Sad to say, our families are scattered over the US of A. Given a ruler, pencil and a paper map I could draw a pretty straight latitudinal across America marking our family homes in Maryland, Colorado, and Northern California. It takes longer than we want to drive to Maryland and it's not exactly a short jaunt to Colorado Springs, Co by car, but we enjoy the drive so much we've made it many times over the years. It was time to go home.

East of the Sierras, we face a couple of long road days across high desert, the True West. It is a rugged, spare landscape. Home of Big Sky, country music, a high ratio of cheerful cashiers, ranchers, geologists, Mormons, Right Wing Politics, casinos, and if you hit the right mark on the map you will come across  some spectacular Red Rock Country.

We usually take Highway 50, called the Loneliest Highway in the country.

To me it's some of the most beautiful nowhere; long expanses of sage and rock and dirt. Dry mountain ranges in the distance with towns few and far between. It's a real change for a lush flower lover. Where are they? Out here there they are a rarity; mainly wild, small, and subtle. Which frankly is a jarring, but appreciated change. Sometimes it's good to take a break from the abundance and recharge. I like the way it forces me to slow down and find the beauty in what first appears to be an inhospitable environment.The design elements are light, shape, color, and weather. So grateful these huge expanses of our American landscape are still here.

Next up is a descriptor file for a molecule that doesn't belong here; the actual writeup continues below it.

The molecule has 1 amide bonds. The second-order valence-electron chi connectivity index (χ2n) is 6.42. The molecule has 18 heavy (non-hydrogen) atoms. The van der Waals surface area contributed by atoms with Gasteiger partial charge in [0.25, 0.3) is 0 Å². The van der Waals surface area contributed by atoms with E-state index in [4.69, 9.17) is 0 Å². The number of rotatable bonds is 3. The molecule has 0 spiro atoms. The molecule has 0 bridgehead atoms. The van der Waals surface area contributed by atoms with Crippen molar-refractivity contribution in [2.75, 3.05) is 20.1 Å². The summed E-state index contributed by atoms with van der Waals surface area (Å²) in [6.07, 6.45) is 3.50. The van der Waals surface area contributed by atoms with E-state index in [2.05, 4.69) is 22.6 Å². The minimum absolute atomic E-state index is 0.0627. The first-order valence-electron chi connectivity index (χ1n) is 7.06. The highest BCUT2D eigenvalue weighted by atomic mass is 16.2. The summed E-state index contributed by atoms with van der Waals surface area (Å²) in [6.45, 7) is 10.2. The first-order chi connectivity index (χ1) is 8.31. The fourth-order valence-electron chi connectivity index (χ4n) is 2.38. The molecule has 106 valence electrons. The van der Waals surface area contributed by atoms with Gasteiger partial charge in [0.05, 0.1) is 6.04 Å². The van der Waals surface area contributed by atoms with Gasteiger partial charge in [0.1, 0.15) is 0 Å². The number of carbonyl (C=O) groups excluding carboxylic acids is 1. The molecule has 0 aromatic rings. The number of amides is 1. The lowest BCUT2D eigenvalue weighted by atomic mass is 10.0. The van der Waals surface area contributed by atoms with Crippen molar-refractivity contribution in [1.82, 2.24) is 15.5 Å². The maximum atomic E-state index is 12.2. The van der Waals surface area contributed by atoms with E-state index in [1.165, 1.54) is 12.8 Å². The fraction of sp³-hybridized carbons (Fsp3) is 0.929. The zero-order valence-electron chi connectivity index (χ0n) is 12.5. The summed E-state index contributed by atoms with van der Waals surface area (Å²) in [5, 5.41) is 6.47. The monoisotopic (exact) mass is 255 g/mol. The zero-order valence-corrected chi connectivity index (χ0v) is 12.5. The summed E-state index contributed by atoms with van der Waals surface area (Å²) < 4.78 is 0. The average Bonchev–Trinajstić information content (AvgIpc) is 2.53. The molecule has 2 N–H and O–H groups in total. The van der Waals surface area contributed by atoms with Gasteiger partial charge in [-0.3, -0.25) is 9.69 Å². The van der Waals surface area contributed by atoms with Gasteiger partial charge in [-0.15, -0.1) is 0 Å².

Wednesday, August 31, 2016

Window Box Arrangements

It was a happy day when window boxes decided to jump off the house and join the party. I was 5 years old when my parents bought two window boxes that happened to be attached to our new house in a recently built housing development. The development was carved out of beautiful, rural farm land in Baltimore County. It's embarrassing to admit this, but that purchase was part of a white exodus that began when the black population of Baltimore began migrating from the inner city to neighborhoods like the one we were about to leave. Baltimore was very segregated at that time. My five year old mind knew that segregation was wrong and didn't jive as my friend, Elizbeth's wood desk sat right in front of mine at St. Bernadine's.